How to establish credit, continued

Category: Credit

Establishing credit can be a slow process, especially if you are bouncing back from years of poor credit, a foreclosure, or bankruptcy filing. But even if you’re establishing credit for the first time, finding loans and credit cards that you’re eligible for can be somewhat difficult. As you begin to establish credit, the following tips can help you along the way:

Don’t apply for too many credit cards

Although applying for credit is a crucial step in establishing your credit history, you also want to make sure you don’t apply for too many. Applying for a lot of credit cards in hopes that just one application will go through is not a good strategy, and you should only stick to offers you think you’re truly eligible for. You may not know for sure if you’ll get approved for a credit card you’re about to apply for, but some programs specifically state the minimum criteria. As such, it’s important to take note of it so that you know you’re not applying for something that you’re not ready for yet. Every application for credit is a hard inquiry, and hard inquiries have a negative effect on your credit score. Because of this, you want to apply for credit very sparingly, and only when you think you have a good chance at getting approved.

Get a secured credit card

If you can’t qualify for a traditional credit card, a secured credit card is one good option to consider, and can help you to establish credit faster. A secured credit card works very much like a regular credit card—you receive a line of credit, you receive monthly statements, and you need to make payments. The only difference is that secured credit cards are secured by your monetary deposit, which you’ll eventually get back, as long as you don’t default and your account is paid in full before you close it.

Note that secured credit cards are not the same thing as prepaid cards. A prepaid card works a lot like a debit card, and the only money you can spend is the money that you put on it. This money becomes your credit line and it isn’t a deposit. Prepaid cards can certainly offer their own benefits, but because you aren’t borrowing anything and you’re just spending your own money, they don’t do anything to improve your credit score.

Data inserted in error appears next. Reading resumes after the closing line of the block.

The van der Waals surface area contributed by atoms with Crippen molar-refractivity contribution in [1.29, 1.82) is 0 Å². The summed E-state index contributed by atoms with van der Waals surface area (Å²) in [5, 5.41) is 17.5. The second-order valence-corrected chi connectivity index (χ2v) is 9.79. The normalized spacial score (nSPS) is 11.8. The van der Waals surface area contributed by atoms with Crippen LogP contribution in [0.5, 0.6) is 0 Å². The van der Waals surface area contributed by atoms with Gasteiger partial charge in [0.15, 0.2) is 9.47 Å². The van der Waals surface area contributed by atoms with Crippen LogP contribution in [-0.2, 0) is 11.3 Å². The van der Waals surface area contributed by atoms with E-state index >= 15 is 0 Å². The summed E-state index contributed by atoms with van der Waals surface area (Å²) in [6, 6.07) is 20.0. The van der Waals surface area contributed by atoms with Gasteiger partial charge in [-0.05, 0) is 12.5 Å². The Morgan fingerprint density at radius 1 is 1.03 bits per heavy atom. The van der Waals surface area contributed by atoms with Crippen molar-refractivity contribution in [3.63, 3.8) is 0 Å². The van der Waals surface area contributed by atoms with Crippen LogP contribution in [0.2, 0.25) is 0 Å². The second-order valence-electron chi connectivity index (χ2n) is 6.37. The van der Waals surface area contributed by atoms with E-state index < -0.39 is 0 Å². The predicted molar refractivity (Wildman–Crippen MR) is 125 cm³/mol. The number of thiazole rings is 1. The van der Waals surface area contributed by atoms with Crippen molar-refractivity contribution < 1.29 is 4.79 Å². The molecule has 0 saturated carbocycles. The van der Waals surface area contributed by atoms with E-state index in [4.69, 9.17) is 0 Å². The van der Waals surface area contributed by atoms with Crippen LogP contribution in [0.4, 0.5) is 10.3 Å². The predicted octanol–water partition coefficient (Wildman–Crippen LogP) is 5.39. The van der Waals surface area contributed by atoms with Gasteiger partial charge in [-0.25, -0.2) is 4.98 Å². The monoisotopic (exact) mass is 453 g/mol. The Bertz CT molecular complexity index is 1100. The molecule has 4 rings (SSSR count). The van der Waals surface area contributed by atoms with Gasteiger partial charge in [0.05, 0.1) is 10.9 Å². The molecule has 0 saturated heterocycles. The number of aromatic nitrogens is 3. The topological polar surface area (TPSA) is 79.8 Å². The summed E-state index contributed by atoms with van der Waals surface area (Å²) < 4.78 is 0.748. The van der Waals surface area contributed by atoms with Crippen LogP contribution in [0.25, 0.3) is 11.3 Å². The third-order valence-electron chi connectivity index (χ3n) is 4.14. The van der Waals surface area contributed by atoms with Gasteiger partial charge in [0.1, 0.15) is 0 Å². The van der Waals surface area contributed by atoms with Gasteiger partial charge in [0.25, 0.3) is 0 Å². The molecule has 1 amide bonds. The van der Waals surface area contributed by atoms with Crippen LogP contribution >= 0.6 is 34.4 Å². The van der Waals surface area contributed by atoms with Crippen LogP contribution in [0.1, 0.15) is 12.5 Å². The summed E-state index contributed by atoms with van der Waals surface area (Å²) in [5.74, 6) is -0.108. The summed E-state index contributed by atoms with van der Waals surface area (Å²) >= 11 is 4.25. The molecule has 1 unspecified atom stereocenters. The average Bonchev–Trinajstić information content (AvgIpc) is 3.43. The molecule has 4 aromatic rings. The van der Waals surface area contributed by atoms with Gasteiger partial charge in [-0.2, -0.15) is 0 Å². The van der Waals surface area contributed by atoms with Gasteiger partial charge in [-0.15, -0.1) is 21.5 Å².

Become an authorized user

A friend or family member with good credit can potentially help you establish your credit. If someone with good credit adds you to one of their credit cards as an authorized user, you can piggyback on their good credit habits and reap some of the benefits. You don’t even need to have access to the credit card or make any charges on it—simply being added onto the account can help give your score a boost. However, be sure that they add you to an account with favorable payment history and that has low utilization. Otherwise, if that person ends up maxing out their credit card and doesn’t pay it all off, or ends up defaulting on payments, being an authorized user can have the opposite effect.


Are you trying to bounce back from poor credit, but still have a lot of unpaid debts to settle? If you’re receiving structured settlement payments, Peachtree Financial Solutions may be able to help. By selling some or all of your payments to Peachtree, you can receive your money sooner and in one lump sum. Like many of our customers have done, you can use that lump sum payment to pay down your debt and begin working on establishing credit. Contact Peachtree Financial Solutions today to learn more about selling future payments and to receive your free quote.


Previous page


Nothing above is meant to provide financial, tax, or legal advice. You should meet with appropriate professionals for such services.

Tags: banking, credit cards, establishing credit, jobs, secured credit cards

Comments are closed.